The greatness of the Chera dynasty and its kingdom was due to the blessing of its geographical location and the grittiness of its people. Few places on earth are so isolated yet equally important for trading. And it is because of this isolation that the heritage of Cheras still survives. The present-day state of Kerala is the representation of the old Chera kingdom. Aptly, some 2000 years ago people called Cheras, the Keralaputras, meaning son of Kerala.

Before understanding the history of Cheras, it is a must to understand its geography. The Kingdom of Cheras was safely hidden between the mountains of the Konkan range and the waters of the Arabian sea. Fifth century onwards, the west coast of India became a hub for Greek and Roman trading ships. So Cheras built much better and bigger ports than its eastern coast neighbours. They also had the advantage of being the southernmost state of the Indian subcontinent. It meant that any army that wanted to fight them had to battle every other Indian kingdom first. Most of the armies would hence become depleted or tired.

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The initial centuries of the South Indian Kingdoms were known as the ‘Sangam era’. Sangam means unity. All three major kingdoms of the south the Pandyas’ the Cholas, and the Cheras used to live together in peace and harmony. But after this era ended, a power shift happened. The Cholas became much stronger than the other two. From then, an era of war and division started. At almost any time, two of the three states were in alliance with each other and against the stronger third side. This state of violence and dominance led to the Cheras being dormant for 500 years. The Cheras had their revival in the early 8th century. This was a clear example of the resilience the people of this kingdom had.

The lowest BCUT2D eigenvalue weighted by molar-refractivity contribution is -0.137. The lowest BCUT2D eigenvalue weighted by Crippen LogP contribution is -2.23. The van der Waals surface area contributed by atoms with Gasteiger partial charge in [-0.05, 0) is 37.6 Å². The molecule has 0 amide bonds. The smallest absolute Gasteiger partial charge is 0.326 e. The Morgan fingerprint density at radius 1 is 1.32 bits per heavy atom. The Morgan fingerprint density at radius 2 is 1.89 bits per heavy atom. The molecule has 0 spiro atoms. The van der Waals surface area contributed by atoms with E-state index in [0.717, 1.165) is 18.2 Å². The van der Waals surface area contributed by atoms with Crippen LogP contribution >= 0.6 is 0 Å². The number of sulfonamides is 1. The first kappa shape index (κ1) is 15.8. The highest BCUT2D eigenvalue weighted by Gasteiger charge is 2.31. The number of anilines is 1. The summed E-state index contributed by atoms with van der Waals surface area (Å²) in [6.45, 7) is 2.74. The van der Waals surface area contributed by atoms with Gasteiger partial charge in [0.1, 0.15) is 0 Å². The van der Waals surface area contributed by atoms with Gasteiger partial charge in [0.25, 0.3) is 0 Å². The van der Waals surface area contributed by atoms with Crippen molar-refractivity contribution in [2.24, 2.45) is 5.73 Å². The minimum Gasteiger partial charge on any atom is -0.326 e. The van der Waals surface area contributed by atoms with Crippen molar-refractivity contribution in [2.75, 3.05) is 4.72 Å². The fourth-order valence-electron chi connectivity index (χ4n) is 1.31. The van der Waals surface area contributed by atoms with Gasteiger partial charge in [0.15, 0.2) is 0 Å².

The biggest contributor to the revival of the Cheras was their economy. They were already earning through the trading business. Then they started harvesting surplus rice, bananas, and coconuts as well. These plants required a lot of freshwaters to grow. The Konkan mountains that protected them also helped in creating rain. The monsoon clouds would be trapped by these mountains, creating a rich monsoon season.

The people that Chera ruled never left the kingdom nor did they change the culture. While they remain the same, it was the family lineage of the Cheras that came to an end. Long years of fighting with its neighbour often left the kingdom in the hands of an inexperienced Chera ruler. Soon the Cheras lost their greatness. The dynasty that once produced the likes of Rajsekhara Verma, Rama Verma Kulshekra, and Goda Ravi Verma, was now in the hands of impotent kings. The last few kings of the Chera dynasty even sold out local lands to European traders.

The kingdom of Chera was protected by the sea and the mountain. People came and people went, some to rule, some to fight, and some to trade. But this dynasty proved that a strong community can withstand any obstacle. They might get temporarily knocked down but they have the courage to rise again. Isolation is never considered good in the science of survival. If a species gets isolated it starts to become weaker and weaker with every generation. But the strength of the Cheras turned this curse into a blessing. Today, the state of Kerala stands as one of the best states in India, making their ancestors proud.

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